Meet Bailey Chick, a graduate of Tyler School of Art, an active alumni of Temple’s rowing community, an experienced shift leader at Metropolitan Bakery, a full-time Administrative Coordinator at Crane Arts, creator of The Littlest Novice etsy shop, rescuer and owner of the adorable pup pictured above, and curator of Metropolitan Gallery 250. To say she’s a busy woman is quite the understatement.
Bailey has been making art in one capacity or another since she was able to hold a crayon. It wasn’t until after college that she considered the idea of curating; an opportunity that arose from a long-time dream of Wendy Born.
“There is a lot of cross-over between the food scene and the art world in Philadelphia, so James and I wanted to create a place where emerging artists could sell their work, and be supported by restaurants and other small businesses,” said Born, who owns Metropolitan Bakery along with baker James Barrett. “We hope all our customers, friends and colleagues will support and be inspired by these great young local artists.”
Born identified Bailey’s desire to learn and grow as a curator, and together they founded Metropolitan Gallery 250 in October 2012. After thirteen successful exhibitions, Bailey can confidently say she is ready for more.
“I’d like to continue curating, facilitating exhibitions and fostering art-making in the future, passions which have been solidified in me while working with Wendy Born, Jessie Harris and Dani Sigel on Metropolitan Gallery 250.”
Bailey’s goals for the gallery:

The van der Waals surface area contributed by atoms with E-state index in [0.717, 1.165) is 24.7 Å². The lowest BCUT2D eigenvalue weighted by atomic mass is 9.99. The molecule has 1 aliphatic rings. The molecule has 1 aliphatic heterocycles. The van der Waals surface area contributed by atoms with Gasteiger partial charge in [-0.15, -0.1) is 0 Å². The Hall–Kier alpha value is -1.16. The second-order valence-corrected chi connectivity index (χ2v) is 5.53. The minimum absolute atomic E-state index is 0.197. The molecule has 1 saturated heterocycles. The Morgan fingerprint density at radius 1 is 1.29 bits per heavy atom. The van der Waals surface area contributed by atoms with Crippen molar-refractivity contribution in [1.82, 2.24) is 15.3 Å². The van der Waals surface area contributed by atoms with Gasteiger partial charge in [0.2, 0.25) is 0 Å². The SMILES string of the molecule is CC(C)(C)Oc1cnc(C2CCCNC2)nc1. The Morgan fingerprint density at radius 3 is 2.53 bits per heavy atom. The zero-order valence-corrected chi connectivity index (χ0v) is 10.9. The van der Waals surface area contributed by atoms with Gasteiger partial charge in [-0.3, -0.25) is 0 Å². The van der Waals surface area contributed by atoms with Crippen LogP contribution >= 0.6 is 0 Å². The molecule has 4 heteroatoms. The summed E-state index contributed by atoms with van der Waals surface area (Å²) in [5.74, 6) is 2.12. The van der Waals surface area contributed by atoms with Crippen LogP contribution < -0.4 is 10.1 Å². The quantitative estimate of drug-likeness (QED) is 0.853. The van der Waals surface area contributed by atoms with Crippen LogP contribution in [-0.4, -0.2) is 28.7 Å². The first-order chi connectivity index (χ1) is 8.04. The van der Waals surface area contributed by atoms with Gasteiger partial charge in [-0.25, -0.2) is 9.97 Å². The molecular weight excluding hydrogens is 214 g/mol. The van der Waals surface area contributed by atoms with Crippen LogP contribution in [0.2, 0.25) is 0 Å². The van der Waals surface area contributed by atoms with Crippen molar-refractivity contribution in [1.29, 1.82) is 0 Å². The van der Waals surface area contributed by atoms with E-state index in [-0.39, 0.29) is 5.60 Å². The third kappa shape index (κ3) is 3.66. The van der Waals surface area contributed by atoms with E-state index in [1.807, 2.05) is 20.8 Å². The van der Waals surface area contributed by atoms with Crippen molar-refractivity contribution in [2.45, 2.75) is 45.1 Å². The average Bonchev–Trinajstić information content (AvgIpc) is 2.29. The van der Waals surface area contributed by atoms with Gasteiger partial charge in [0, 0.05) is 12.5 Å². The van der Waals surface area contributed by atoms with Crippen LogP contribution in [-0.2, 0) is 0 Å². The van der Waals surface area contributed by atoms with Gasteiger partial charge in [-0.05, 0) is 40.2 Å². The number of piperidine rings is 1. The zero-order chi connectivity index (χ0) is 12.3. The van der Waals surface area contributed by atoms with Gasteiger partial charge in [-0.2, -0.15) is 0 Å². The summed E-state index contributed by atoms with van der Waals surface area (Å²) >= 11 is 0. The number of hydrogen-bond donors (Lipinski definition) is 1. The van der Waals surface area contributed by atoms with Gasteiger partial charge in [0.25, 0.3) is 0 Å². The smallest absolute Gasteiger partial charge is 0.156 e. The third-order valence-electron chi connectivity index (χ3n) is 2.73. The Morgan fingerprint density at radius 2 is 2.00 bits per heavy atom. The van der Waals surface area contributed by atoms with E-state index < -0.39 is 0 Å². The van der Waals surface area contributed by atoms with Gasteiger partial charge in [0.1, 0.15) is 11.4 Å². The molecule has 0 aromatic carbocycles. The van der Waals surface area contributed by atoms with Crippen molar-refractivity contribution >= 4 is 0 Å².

"Metro Gallery 250’s original mission statement revolved around showing local, emerging artists and providing a particular focus on artists who work in the food industry. That mission has not changed much since October 2012; it is has simply expanded. We now can say we actively seek out and provide a unique exhibition space for local designers and organizations who support public school art programs.
As we gear up for the 2014/15 season, I look forward to working with some phenomenal locals artists including some very talented Metro employees and the teachers and students of Fresh Artists. Collaborating with CFEVA during POST and featuring one of their fellows is always a highlight, and we have several solo shows planned for early spring 2015, including our first ever video artist.
It has always been my goal to have an alternative space, not simply a white wall gallery. A space whose calendar does not only feature great art, but is also varied and challenging, and I think this coming year is on the right track.”